woman experiencing post-adoption bluesYour adoption story doesn’t just end after you leave the hospital or when the adoption becomes final. Adoption is a lifelong journey that’s just starting now.

While it’ll take a few weeks to recover physically from giving birth, the emotional recovery can be a whole other story. Many birth mothers find that the first few weeks are very difficult, and need post-adoption support. Emotions are raw, and the feelings of grief are intense.

It’s totally normal to feel sad after your adoption plan happens, and your child is with their adoptive family. Today, Lifetime is sharing a general timeline of what to expect in the first year after placement. Keep in mind that every woman’s experience with adoption is going to be different; no two grieving processes are the same.

The First Few Days

• Post-partum depression
• Crying every day (that’s OK!)
• Lots of thinking about your baby
• You long to hold your baby 
• You might be stressed out about how your baby’s doing

By 6 Weeks

• To dull the pain, you might feel like drinking or doing drugs
• Almost anything can make you cry
• You may wonder if you made the right decision in placing your baby for adoption and if the adoptive couple can be trusted
• Feeling tired and depressed
• Feeling proud of yourself for choosing adoption – you start to think you’ll make it

By 3 Months

• You still think about your baby often, but with less sadness
• Beginning to feel hopeful about your future

By 6 Months
• Adjusting to the fact of adoption 
• You may find that a whole day goes by without thinking about your baby, and you might wonder if you’re forgetting about him

A Year After the Adoption

• You might feel sadness, regret, and anger at a level you didn’t anticipate
• At your baby’s first birthday, you’ll remember all you’ve been through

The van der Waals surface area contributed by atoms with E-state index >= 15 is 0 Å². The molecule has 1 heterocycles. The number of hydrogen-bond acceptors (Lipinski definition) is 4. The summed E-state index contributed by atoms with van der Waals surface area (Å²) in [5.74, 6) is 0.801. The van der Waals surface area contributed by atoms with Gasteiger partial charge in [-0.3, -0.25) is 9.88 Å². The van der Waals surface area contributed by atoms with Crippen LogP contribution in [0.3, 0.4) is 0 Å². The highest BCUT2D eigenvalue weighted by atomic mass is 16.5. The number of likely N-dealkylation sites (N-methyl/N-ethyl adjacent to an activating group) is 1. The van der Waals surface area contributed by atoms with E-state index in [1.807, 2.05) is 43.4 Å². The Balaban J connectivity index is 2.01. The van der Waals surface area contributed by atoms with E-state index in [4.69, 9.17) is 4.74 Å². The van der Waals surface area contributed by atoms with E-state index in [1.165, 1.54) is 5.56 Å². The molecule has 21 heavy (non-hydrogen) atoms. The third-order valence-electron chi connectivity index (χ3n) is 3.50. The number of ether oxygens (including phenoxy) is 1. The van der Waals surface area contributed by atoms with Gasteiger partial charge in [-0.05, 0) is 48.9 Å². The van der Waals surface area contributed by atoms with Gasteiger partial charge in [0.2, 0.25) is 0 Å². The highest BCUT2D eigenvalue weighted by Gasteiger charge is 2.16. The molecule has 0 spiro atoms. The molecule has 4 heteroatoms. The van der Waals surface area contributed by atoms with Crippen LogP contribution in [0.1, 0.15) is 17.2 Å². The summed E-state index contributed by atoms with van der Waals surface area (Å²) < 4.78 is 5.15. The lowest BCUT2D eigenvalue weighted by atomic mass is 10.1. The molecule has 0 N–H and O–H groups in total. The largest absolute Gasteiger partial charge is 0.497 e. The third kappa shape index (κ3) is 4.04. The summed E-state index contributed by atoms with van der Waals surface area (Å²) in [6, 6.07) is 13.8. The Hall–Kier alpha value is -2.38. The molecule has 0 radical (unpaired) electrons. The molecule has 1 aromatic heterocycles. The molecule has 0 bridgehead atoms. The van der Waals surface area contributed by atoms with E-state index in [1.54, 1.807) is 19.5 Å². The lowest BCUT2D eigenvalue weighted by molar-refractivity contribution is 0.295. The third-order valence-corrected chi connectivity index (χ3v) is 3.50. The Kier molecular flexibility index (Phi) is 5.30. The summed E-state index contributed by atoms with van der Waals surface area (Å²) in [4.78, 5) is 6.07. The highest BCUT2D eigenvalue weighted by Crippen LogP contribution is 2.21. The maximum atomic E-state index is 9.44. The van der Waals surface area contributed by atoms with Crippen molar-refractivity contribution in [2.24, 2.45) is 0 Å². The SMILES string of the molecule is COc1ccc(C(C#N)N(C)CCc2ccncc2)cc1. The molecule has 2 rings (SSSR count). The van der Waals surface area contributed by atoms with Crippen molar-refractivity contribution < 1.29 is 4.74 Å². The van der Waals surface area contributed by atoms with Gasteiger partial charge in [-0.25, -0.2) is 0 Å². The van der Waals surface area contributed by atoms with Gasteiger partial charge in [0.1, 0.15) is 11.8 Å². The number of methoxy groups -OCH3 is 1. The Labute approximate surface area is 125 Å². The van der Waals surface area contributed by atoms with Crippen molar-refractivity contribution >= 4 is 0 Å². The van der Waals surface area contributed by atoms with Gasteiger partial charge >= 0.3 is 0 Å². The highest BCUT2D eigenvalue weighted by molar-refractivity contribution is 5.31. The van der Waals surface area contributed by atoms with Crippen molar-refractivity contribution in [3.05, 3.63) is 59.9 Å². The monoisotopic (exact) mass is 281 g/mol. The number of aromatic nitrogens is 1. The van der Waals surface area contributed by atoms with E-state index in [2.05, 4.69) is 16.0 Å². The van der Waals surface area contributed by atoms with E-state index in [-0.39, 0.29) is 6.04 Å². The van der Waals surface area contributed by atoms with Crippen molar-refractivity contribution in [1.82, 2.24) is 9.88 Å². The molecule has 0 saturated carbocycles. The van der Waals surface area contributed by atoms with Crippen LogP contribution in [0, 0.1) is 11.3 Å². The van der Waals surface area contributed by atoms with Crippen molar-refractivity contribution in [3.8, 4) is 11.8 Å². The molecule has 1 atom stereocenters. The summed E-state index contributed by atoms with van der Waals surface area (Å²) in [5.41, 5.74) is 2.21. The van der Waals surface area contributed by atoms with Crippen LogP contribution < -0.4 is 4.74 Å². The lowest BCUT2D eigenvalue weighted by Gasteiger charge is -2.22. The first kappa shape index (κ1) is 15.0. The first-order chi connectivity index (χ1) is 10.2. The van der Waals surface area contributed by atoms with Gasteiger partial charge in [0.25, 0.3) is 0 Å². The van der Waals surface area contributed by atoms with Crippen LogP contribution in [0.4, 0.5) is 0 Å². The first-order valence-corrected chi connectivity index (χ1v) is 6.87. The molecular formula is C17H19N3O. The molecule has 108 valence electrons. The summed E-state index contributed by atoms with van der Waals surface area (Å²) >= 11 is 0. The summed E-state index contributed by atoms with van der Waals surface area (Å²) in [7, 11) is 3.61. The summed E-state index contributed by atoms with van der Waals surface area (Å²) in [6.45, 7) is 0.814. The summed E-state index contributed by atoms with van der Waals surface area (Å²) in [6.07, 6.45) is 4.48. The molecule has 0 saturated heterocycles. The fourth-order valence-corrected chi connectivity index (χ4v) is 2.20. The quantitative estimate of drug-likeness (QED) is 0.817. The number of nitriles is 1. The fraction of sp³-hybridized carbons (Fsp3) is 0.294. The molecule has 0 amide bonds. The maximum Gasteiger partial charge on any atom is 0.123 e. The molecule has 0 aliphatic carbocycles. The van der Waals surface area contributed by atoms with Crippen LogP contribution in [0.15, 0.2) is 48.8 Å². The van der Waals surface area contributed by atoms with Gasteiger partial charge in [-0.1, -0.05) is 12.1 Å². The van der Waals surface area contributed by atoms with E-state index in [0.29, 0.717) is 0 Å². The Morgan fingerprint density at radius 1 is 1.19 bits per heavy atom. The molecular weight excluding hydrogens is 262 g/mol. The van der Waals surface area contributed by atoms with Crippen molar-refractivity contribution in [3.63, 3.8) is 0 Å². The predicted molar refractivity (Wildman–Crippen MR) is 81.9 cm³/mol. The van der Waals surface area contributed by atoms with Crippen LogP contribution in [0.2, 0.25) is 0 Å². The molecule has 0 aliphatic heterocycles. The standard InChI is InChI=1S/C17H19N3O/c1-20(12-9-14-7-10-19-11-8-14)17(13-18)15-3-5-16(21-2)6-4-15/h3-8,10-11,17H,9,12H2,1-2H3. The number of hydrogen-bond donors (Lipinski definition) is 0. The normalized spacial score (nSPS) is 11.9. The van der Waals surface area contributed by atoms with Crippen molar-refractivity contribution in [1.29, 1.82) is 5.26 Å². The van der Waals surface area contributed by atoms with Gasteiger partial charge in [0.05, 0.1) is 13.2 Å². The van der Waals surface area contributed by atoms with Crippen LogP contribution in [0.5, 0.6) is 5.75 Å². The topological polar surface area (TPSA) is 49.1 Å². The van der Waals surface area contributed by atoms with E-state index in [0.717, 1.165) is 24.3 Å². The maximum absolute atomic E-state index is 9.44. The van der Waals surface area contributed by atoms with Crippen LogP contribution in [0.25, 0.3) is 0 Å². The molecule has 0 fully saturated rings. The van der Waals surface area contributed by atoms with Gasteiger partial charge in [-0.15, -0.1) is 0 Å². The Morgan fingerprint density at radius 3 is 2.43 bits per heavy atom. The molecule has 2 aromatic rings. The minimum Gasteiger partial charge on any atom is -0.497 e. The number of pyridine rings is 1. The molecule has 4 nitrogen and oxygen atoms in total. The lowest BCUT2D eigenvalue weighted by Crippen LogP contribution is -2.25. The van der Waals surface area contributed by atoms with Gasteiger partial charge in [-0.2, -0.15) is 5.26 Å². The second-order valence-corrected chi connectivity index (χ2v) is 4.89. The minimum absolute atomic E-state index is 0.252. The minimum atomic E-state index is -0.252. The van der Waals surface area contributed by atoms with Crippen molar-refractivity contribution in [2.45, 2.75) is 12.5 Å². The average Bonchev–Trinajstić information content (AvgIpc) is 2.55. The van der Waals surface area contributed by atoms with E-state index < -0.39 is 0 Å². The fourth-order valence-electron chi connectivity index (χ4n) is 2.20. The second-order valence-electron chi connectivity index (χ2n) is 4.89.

• Starting to become more aware that your life will never be the same
• Beginning to get your life “back on track” and thinking about your future

Lifetime Adoption offers counseling from an independent counselor and/or peer counseling, no matter where you’re at in your adoption plan. We encourage you to take advantage of this post-adoption support after your baby’s adoption plan happens. You might face a bunch of emotions that you weren’t expecting, and it can really help to speak with somebody. Talking with a woman who’s made an adoption plan before and “been there, done that” can help you learn what to expect.

Also, many birth moms have found that it helped them to get updates, emails, and photos from the adoptive couple. With open adoption, you get updates on your child as they grow up. You might even choose to visit in person with them. We recommend that you exchange photos and emails with the adoptive couple if you feel comfortable with it, and it’s something you need.

Some women don’t want to hear from the adoptive family right after the adoption, but later decide that they need to know how their child is doing. Others need photos and emails right away, but the amount contact reduces later on. It’s up to you. No two grieving and healing processes will be the same.


Please call Lifetime Adoption at 1-800-923-6784 if you need counseling, have questions, or even just if you need to talk.

Heather Featherston
Written by Heather Featherston

As the Chief Operating Officer (COO) of Lifetime Adoption, Heather Featherston holds an MBA and is passionate about working with those facing adoption, pregnancy, and parenting issues. Heather has conducted training for birth parent advocates, spoken to professional groups, and has appeared on television and radio to discuss the multiple aspects of adoption. She has provided one-on-one support to women and hopeful adoptive parents working through adoption decisions.

Since 2002, she has been helping pregnant women and others in crisis to learn more about adoption. Heather also trains and speaks nationwide to pregnancy clinics to effectively meet the needs of women who want to explore adoption for their child. Today, she continues to address the concerns women have about adoption and supports the needs of women who choose adoption for their child.

As a published author of the book Called to Adoption, Featherston loves to see God’s hand at work every day as she helps children and families come together through adoption.

Read more about Heather Featherston


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